Mushtaq Ahmad Yusufi

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Mushtaq Ahmad Yusufi D.Litt. (HC), SI, HI (Urdu: مُشتاق احمد يُوسُفیMuštāq Ẹḥmad Yoūsufi, 4 September 1923 – 20 June 2018)[1] born in Tonk, Rajasthan, India 1923, was a Pakistani satire and humour writer who wrote in Urdu.[2][3] Yousufi also served as the head of several national and international governmental and financial institutions.[3] He received the Sitara-i-Imtiaz Award in 1999 and the Hilal-i-Imtiaz Award in 2002, the highest literary honour given by the Government of Pakistan.[3][4]

Mushtaq Ahmad Yusufi
Mushtaq Ahmed Yusufi.jpg
Native name
مُشتاق احمد يُوسُفی
BornMushtaq Ahmad Yusufi
(1923-09-04)4 September 1923[5]
Tonk, Rajasthan, India
Died20 June 2018(2018-06-20) (aged 94)
Karachi, Pakistan
OccupationBanker, writer (satire and humour)
Notable awards

Early life and career[edit]

Yusufi was born in a learned family of Jaipur, Rajasthan, on 4 September 1923.[3] From his paternal side, he was Pashtun of the Yusufzai clan, while from his maternal side he was a Rajput of the Rathore clan.[6] His father, Abdul Karim Khan Yusufi, was chairman of the Jaipur Municipality, and later Speaker of the Jaipur Legislative Assembly.[3] Yusufi completed his early education in Rajputana and earned BA from Agra University while MA Philosophy and LL.B. from Aligarh Muslim University.[3] After the partition of India and formation of Pakistan, his family migrated to Karachi, Pakistan.

He joined Muslim Commercial Bank in 1950, became deputy general manager. Mushtaq Ahmad Yusufi joined Allied Bank Ltd in 1965 as managing director.[3] In 1974, he became president of United Bank Ltd. In 1977, he became chairman of the Pakistan Banking Council.[3]

He was awarded Quaid-i-Azam Memorial Medal for distinguished services in banking.[3]


His Urdu novel Aab-e-Gum was translated in English as 'Mirages of the Mind' by Matt Reeck and Aftab Ahmad.[7]

Other famous Urdu books of his are Chiragh Talay (چراغ تلے), Khakam Badahan (خاکم بدہن), Zarguzasht (زرگزشت), Sham e Shair Yaran (شام شعر یاراں).[8]

Considering the standard of previous works of Yousafi, Sham e Shair Yaran turned out to be a great disappointment for many Yousafi lovers.[9] Mr Yusufi himself mentioned that he was not satisfied yet with the book but due to his frail health, everyone insisted on having it published on an is basis.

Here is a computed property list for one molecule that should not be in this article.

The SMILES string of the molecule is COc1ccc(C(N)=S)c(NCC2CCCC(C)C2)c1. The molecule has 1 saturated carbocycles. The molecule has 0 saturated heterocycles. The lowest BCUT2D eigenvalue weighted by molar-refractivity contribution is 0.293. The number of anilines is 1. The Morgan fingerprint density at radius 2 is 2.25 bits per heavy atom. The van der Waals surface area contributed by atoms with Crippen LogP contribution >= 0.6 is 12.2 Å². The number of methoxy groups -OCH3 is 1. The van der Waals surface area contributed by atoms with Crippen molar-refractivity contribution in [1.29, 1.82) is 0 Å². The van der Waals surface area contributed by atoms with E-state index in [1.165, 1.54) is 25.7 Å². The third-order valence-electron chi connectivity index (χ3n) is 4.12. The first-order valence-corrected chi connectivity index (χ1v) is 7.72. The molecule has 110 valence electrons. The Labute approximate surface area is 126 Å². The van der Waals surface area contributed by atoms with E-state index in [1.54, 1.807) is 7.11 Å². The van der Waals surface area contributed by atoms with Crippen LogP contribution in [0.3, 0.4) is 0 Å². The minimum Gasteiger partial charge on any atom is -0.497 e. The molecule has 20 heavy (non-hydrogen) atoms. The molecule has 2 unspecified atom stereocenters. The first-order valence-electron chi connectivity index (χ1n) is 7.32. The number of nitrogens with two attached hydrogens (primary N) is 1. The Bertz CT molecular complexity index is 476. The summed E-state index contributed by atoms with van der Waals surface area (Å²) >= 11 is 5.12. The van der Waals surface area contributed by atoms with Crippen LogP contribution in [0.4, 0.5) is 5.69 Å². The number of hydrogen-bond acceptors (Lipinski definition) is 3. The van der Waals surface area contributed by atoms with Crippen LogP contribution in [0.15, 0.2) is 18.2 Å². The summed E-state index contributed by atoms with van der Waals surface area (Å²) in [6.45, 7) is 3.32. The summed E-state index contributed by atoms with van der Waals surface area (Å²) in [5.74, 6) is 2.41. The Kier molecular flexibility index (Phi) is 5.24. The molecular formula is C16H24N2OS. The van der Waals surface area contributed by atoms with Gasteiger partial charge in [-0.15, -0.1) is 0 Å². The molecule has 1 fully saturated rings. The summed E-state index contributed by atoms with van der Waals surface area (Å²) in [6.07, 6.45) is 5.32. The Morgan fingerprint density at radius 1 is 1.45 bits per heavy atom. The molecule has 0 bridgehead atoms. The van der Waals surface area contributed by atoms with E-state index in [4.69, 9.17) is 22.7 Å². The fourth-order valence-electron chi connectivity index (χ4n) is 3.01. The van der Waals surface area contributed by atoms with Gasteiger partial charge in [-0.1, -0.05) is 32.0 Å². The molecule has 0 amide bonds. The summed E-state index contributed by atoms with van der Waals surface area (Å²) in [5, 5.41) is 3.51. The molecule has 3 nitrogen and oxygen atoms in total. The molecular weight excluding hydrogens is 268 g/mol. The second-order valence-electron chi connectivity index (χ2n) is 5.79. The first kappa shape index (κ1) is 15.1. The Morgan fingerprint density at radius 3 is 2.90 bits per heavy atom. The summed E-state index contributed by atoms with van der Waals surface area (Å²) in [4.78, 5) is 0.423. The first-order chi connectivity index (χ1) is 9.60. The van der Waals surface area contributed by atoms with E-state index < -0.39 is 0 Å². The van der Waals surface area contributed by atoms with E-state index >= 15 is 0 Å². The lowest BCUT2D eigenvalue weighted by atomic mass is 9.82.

Contemporary comments[edit]

Ibn-e-Insha, himself an Urdu satirist and humorist, wrote about Mushtaq Ahmad Yusufi: "...if ever we could give a name to the literary humour of our time, then the only name that comes to mind is that of Yusufi!" Another scholar, Dr Zaheer Fatehpuri, wrote, "We are living in the 'Yousufi era' of Urdu literary humour..." The Yousufi era started in 1961 when Yousufi's first book Chiragh Talay was published. So far 11 editions of this book have appeared. It has a foreword titled 'Pehla pathhar' written by the author himself plus 12 satirical and humorous articles. In 2008, he was living in Karachi and often appeared on TV programmes as well as seminars.[3][5] His fifth book Shaam-e-Shair-e-Yaaran (2014) was launched at the Arts Council of Pakistan in Karachi in 2014 at a ceremony presided over by a well-known writer Zehra Nigah who said at the event, "Neither Yousufi sahib nor any of his books will ever get old". Another distinguished writer from Pakistan, Iftikhar Arif, also spoke on this occasion.[10] A major English language daily newspaper in Karachi called him "a wordsmith par excellence".[11]


On 20 June 2018, after a protracted illness he died in Karachi aged 94.[12] On 21 June 2018, he was laid to rest after his funeral prayer was offered in Sultan masjid in DHA, Karachi.[13]

Awards and recognition[edit]


  • Chiragh Talay (1961)[3]
  • Khakam-ba-dahan (1969)[3]
  • Zarguzasht (1976)[3]
  • Aab-i-gum (1990)[3][14]
  • Sham-e-Shair-e-Yaaraan (2014)[10][15][16]
  • Zameer Wahid Mutabasum
  • School Master Ka Khwab
  • Shahar Do Qissa
  • Yadsh Bekhairia Aur Dusarey Mazameen
  • Car, Kahli Wala Aur Aladdin Be Chirag
  • Dheeraj Ganj Ka Pehla Yadgar Mushaira
  • Zameer Wahad Mutbasam


  1. ^ ڈیسک, ویب (20 June 2018). "معروف مزاح نگار مشتاق احمد یوسفی انتقال کرگئے". Dawn News Television. Retrieved 20 June 2018.
  2. ^ Zuberi, Nadeem (25 November 2017). "Mushtaq Ahmed Yousufi's writings kindle the joy of reading". Business Recorder. Retrieved 23 June 2018.
  3. ^ a b c d e f g h i j k l m n o p q r "Mushtaq Ahmad Yousufi Famous Humorist". 20 June 2009. Retrieved 15 November 2016.
  4. ^ a b, Mushtaq Ahmad Yusufi's Hilal-i-Imtiaz Award in 2002, info listed on Dawn newspaper, Published 24 March 2002. Retrieved 15 November 2016
  5. ^ a b c, Adamjee Award for 'Best Book' for Mushtaq Ahmad Yusufi. Retrieved 16 November 2016
  6. ^ Syed Faizan Raza, "Mushtaq Ahmad Yusufi: from Tonk to Karachi", The Friday Times. Retrieved 16 February 2020.
  7. ^ Abid, Zehra (15 June 2014). "Book review: Mirages of the Mind – making light of dark times". The Express Tribune. Retrieved 23 June 2018.
  8. ^ "Mushtaq Ahmed Yousufi Archives » QuranWaHadith".
  9. ^ "REVIEW: Shaam-e-Shair-e-Yaara'n by Mushtaq Ahmed Yusufi - Magazines - DAWN.COM". 16 November 2014.
  10. ^ a b, Mushtaq Ahmad Yusufi's book launched at a ceremony in 2014, The Express Tribune newspaper, Published 18 October 2014. Retrieved 16 November 2016
  11. ^, An interview with Mushtaq Ahmad Yusufi on Dawn newspaper, Published 16 November 2014. Retrieved 16 November 2016
  12. ^ "Celebrated humourist Mushtaq Ahmed Yousufi passes away in Karachi - Pakistan - DAWN.COM". 20 June 2018.
  13. ^ "Mushtaq Yousufi laid to rest". The Express Tribune. APP. 21 June 2018.
  14. ^, A book review of 'Aab-i-gum' (1990) on website. Retrieved 16 November 2016
  15. ^, REVIEW: Shaam-e-Shair-e-Yaara’n by Mushtaq Ahmed Yusufi
  16. ^, Yousufi's world